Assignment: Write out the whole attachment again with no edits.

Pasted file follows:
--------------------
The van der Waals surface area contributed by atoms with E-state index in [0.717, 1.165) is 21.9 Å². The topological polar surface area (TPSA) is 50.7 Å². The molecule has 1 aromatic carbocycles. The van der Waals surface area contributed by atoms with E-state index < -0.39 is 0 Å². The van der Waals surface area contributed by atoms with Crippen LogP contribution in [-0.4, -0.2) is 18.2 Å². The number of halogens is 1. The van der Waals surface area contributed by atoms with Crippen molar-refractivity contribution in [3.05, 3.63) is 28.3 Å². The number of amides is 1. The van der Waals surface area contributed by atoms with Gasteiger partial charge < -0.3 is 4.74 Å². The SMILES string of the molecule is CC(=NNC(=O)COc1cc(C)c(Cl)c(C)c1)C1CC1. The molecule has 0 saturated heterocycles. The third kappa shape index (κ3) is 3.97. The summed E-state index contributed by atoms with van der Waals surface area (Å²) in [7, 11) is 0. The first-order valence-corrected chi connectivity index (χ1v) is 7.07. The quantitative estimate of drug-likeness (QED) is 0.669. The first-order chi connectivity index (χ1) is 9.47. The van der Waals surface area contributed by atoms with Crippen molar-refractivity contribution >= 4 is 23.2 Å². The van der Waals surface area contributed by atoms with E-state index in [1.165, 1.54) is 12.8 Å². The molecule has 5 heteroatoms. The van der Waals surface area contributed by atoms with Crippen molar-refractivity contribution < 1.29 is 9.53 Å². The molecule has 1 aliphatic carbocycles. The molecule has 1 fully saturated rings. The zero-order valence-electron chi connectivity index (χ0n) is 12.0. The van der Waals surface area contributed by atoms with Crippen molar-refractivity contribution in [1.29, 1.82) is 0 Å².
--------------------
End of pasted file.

The van der Waals surface area contributed by atoms with E-state index in [0.717, 1.165) is 21.9 Å². The topological polar surface area (TPSA) is 50.7 Å². The molecule has 1 aromatic carbocycles. The van der Waals surface area contributed by atoms with E-state index < -0.39 is 0 Å². The van der Waals surface area contributed by atoms with Crippen LogP contribution in [-0.4, -0.2) is 18.2 Å². The number of halogens is 1. The van der Waals surface area contributed by atoms with Crippen molar-refractivity contribution in [3.05, 3.63) is 28.3 Å². The number of amides is 1. The van der Waals surface area contributed by atoms with Gasteiger partial charge < -0.3 is 4.74 Å². The SMILES string of the molecule is CC(=NNC(=O)COc1cc(C)c(Cl)c(C)c1)C1CC1. The molecule has 0 saturated heterocycles. The third kappa shape index (κ3) is 3.97. The summed E-state index contributed by atoms with van der Waals surface area (Å²) in [7, 11) is 0. The first-order valence-corrected chi connectivity index (χ1v) is 7.07. The quantitative estimate of drug-likeness (QED) is 0.669. The first-order chi connectivity index (χ1) is 9.47. The van der Waals surface area contributed by atoms with Crippen molar-refractivity contribution >= 4 is 23.2 Å². The van der Waals surface area contributed by atoms with E-state index in [1.165, 1.54) is 12.8 Å². The molecule has 5 heteroatoms. The van der Waals surface area contributed by atoms with Crippen molar-refractivity contribution < 1.29 is 9.53 Å². The molecule has 1 aliphatic carbocycles. The molecule has 1 fully saturated rings. The zero-order valence-electron chi connectivity index (χ0n) is 12.0. The van der Waals surface area contributed by atoms with Crippen molar-refractivity contribution in [1.29, 1.82) is 0 Å².